You Can Boost Your Cell Phone's Weak Signal For Better Reception And More Reliable Calling
Your cellular signal is sensitive to the environment, but there are ways to improve reception
There are many reasons that signal strength on your cell phone may be poor. It could be a problem with your phone's carrier, the materials used to construct the walls in your home that block the signal, or something as simple as a malfunctioning battery that isn't able to power the antenna. Regardless of the cause, there are ways to boost your cell phone's signal to get more reliable connections.
Check your cell phone's battery
It may sound silly, but your cell phone's battery can have an impact of the reception quality. Cell phones can increase power to the signal receiver when the signal is really low. It helps to amplify the weak signal so you can get connected and stay connected. But if your phone's battery is critically low or if your battery is old and weak, you may not be getting the power you need to maintain reliable signal.
there's probably not much to do for signal interference from your environment
Everything interferes with wireless signals, but some things cause more problems than others. Glass, wood and drywall will allow signal to pass through a little easier than than metal, concrete and stone. If you are in the middle of the woods, all the leaves will have an insulating effect on your reception, preventing the signal from flowing freely. If you are in the middle of a valley or on top of a mountain, you're already not doing too well. If you can step outside your home and get much better cell phone reception, you can safely narrow the problem down to building materials. So unless you want to leave the windows open all day, you might need a cell phone signal booster, femtocell or WiFi calling. But to avoid interference, stay away from other electronics, larger metal objects, anything magnetic, or tall structures. The higher you are in a building, the better your signal is expected to be.
Various types of cell phone signal boosters are available, and the price varies greatly. But the quality of the signal you'll get depends upon the signal outside. Cell phone signal boosters are capable of boosting 3G & 4G LTE signal by as much as 30 times or more and work by amplifying the existing signal into a stronger signal. Think of it like turning up the volume on the TV.
Femtocells give users who have weak signal outside their homes the option of getting their cell phone signal through the Internet. Nearly every major cell carrier offers these devices, which can either be free, free with a refundable deposit, or available for purchase. If you have been a customer for a long time with frequent reception problems, you may be able to get the device free or with a heavy discount. You need a broadband Internet connection with a decent speed (varies by carrier) to get good results. Unfortunately, if your Internet is down, so is your cell signal.
WiFi calling is relatively new compared to other technologies, but it allows you to make calls and send text messages using a WiFi connection. If your phone has a WiFi Calling feature and you enable it, your phone will attempt to use the WiFi network when your cell signal is low. The transition is virtually seamless and automatic, so you won't need to do anything after enabling the feature. But not all phones have the feature and the process to enable it varies by manufacturer, so you may have to do some research on how to set it up. The carriers in the U.S. that support the feature include AT&T, Verizon, Sprint, T-Mobile, MetroPCS, and Vodafone.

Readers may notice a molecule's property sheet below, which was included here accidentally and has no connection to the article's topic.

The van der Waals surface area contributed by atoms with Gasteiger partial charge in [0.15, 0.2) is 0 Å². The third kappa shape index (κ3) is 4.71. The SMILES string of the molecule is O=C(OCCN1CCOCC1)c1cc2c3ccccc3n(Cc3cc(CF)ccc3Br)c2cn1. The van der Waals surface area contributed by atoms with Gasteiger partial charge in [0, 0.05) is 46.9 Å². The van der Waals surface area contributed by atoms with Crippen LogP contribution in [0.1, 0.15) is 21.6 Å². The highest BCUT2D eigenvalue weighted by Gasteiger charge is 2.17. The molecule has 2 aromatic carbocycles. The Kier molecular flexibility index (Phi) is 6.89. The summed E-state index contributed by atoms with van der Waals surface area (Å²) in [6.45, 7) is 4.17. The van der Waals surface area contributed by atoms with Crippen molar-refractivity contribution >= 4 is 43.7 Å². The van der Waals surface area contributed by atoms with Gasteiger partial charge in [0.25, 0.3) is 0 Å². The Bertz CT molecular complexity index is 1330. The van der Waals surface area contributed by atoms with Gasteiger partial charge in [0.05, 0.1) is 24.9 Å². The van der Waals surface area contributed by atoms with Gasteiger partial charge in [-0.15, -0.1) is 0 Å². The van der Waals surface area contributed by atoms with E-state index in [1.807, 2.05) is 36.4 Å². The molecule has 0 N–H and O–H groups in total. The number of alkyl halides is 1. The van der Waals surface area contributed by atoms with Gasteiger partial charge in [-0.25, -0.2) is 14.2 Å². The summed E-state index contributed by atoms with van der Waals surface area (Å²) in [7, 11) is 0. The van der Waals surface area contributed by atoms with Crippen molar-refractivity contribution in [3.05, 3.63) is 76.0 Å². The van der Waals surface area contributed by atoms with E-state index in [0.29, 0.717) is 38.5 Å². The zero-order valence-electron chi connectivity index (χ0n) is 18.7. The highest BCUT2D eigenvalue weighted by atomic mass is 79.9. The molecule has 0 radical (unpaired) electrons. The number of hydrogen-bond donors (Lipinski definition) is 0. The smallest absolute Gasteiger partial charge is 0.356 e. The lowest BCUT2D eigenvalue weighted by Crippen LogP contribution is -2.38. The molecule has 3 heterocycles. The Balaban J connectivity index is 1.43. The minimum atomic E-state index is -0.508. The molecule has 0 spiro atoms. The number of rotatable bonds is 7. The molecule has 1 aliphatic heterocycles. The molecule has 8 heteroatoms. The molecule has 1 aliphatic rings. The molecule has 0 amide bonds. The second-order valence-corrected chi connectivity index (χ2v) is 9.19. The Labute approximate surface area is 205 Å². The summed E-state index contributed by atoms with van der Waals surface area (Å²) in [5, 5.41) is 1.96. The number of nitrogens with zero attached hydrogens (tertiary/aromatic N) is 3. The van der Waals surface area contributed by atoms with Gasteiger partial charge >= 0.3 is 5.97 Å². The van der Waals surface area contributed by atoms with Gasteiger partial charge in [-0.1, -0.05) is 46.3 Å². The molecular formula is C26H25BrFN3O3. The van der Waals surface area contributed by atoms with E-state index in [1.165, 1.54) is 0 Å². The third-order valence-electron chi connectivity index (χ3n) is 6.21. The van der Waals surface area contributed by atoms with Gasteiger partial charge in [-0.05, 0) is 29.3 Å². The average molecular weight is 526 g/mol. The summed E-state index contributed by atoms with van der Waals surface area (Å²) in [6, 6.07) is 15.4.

don't block the internal antenna
In the old days, cell phone antennas were on the outside the phone. If you wanted better reception, you could replace it with a bigger one. That all changed with the first iPhone. Since then, antennas have been integrated inside the phones or in the cases. Depending upon how you hold these phones, your hand can block the signal. Most newer smartphones have the antennas designed in such a way to make blocking the signal difficult, but thick phone cases can still cause problems. It's best to hold the phone in an upright position, not horizontally, with a solid case, yet one that is not too thick. Don't grasp the phone too hard or press it too close to your hand or face. You could also go hands-free, which will prevent your body from blocking the signal.
don't expect good signal in crowded areas
When you have a few hundred or few thousand people in a small area, expect that you won't have any service. You've probably noticed bad service at concerts, festivals and sporting events. Just like having a few hundred people sharing your Internet connection, a few hundred people sharing the signal will mean it will slow to a crawl. There's really not much you can do here.
update your software and firmware
Software and firmware on your phone can affect reception and coverage, so make sure both are updated in order to get the best tuning of your device.
If you phone is ancient, it might be time for a newer phone. Newer phones can tap into more and faster spectrums. Some of the newest spectrums can operate up to four times better inside buildings as opposed to older spectrums. But if you have an older phone that can't access these spectrums, you might want to test a new model.
If improving cell phone reception was as easy as installing a sticker under your phone's battery, they'd be available at every cell phone carrier's store and you might even get a few of them with your new phone. You really do get what you pay for. Installing a 'signal boosting' sticker won't harm your phone's performance, but it won't help it either.